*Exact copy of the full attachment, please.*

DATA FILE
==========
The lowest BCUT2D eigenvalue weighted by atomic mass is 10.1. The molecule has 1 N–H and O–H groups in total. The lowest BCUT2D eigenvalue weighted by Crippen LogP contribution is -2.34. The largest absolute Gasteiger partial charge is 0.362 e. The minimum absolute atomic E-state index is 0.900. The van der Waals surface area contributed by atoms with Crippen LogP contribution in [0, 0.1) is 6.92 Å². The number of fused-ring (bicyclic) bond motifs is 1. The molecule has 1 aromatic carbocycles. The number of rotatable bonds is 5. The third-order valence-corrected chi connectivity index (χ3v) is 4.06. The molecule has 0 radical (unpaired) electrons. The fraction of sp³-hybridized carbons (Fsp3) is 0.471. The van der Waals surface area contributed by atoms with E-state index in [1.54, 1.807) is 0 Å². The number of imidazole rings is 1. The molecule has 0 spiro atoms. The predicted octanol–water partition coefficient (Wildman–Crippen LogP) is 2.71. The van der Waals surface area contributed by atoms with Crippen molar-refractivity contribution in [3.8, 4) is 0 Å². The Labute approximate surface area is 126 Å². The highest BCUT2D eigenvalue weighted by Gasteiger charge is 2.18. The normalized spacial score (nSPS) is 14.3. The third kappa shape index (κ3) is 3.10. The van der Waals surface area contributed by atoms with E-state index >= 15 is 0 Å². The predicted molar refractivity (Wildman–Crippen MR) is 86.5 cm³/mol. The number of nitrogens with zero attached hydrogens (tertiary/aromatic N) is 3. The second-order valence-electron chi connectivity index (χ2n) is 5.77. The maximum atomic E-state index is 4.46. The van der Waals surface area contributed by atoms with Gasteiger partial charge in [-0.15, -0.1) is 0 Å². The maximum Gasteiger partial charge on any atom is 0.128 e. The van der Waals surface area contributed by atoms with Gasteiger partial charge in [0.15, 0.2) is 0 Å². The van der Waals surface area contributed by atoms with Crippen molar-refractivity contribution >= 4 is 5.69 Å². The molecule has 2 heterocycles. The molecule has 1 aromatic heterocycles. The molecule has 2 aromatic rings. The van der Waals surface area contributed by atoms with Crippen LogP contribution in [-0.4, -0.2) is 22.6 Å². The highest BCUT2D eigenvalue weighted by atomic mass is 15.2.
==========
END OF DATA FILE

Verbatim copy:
The lowest BCUT2D eigenvalue weighted by atomic mass is 10.1. The molecule has 1 N–H and O–H groups in total. The lowest BCUT2D eigenvalue weighted by Crippen LogP contribution is -2.34. The largest absolute Gasteiger partial charge is 0.362 e. The minimum absolute atomic E-state index is 0.900. The van der Waals surface area contributed by atoms with Crippen LogP contribution in [0, 0.1) is 6.92 Å². The number of fused-ring (bicyclic) bond motifs is 1. The molecule has 1 aromatic carbocycles. The number of rotatable bonds is 5. The third-order valence-corrected chi connectivity index (χ3v) is 4.06. The molecule has 0 radical (unpaired) electrons. The fraction of sp³-hybridized carbons (Fsp3) is 0.471. The van der Waals surface area contributed by atoms with E-state index in [1.54, 1.807) is 0 Å². The number of imidazole rings is 1. The molecule has 0 spiro atoms. The predicted octanol–water partition coefficient (Wildman–Crippen LogP) is 2.71. The van der Waals surface area contributed by atoms with Crippen molar-refractivity contribution in [3.8, 4) is 0 Å². The Labute approximate surface area is 126 Å². The highest BCUT2D eigenvalue weighted by Gasteiger charge is 2.18. The normalized spacial score (nSPS) is 14.3. The third kappa shape index (κ3) is 3.10. The van der Waals surface area contributed by atoms with E-state index >= 15 is 0 Å². The predicted molar refractivity (Wildman–Crippen MR) is 86.5 cm³/mol. The number of nitrogens with zero attached hydrogens (tertiary/aromatic N) is 3. The second-order valence-electron chi connectivity index (χ2n) is 5.77. The maximum atomic E-state index is 4.46. The van der Waals surface area contributed by atoms with Gasteiger partial charge in [-0.15, -0.1) is 0 Å². The maximum Gasteiger partial charge on any atom is 0.128 e. The van der Waals surface area contributed by atoms with Gasteiger partial charge in [0.15, 0.2) is 0 Å². The van der Waals surface area contributed by atoms with Crippen molar-refractivity contribution >= 4 is 5.69 Å². The molecule has 2 heterocycles. The molecule has 1 aromatic heterocycles. The molecule has 2 aromatic rings. The van der Waals surface area contributed by atoms with Crippen LogP contribution in [-0.4, -0.2) is 22.6 Å². The highest BCUT2D eigenvalue weighted by atomic mass is 15.2.